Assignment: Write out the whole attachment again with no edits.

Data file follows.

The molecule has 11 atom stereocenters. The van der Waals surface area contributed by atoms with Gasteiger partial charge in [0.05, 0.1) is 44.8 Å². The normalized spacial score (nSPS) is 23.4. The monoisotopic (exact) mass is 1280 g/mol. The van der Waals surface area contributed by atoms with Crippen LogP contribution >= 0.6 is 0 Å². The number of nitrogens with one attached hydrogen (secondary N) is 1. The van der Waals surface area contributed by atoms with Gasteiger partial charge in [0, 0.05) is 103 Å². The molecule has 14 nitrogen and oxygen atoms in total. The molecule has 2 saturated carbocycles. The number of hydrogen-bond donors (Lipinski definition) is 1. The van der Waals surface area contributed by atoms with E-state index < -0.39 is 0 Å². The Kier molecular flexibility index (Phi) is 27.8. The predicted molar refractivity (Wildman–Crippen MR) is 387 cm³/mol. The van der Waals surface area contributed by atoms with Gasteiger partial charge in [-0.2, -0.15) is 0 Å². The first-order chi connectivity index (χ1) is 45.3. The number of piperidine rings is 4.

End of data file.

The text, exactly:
The molecule has 11 atom stereocenters. The van der Waals surface area contributed by atoms with Gasteiger partial charge in [0.05, 0.1) is 44.8 Å². The normalized spacial score (nSPS) is 23.4. The monoisotopic (exact) mass is 1280 g/mol. The van der Waals surface area contributed by atoms with Crippen LogP contribution >= 0.6 is 0 Å². The number of nitrogens with one attached hydrogen (secondary N) is 1. The van der Waals surface area contributed by atoms with Gasteiger partial charge in [0, 0.05) is 103 Å². The molecule has 14 nitrogen and oxygen atoms in total. The molecule has 2 saturated carbocycles. The number of hydrogen-bond donors (Lipinski definition) is 1. The van der Waals surface area contributed by atoms with E-state index < -0.39 is 0 Å². The Kier molecular flexibility index (Phi) is 27.8. The predicted molar refractivity (Wildman–Crippen MR) is 387 cm³/mol. The van der Waals surface area contributed by atoms with Gasteiger partial charge in [-0.2, -0.15) is 0 Å². The first-order chi connectivity index (χ1) is 45.3. The number of piperidine rings is 4.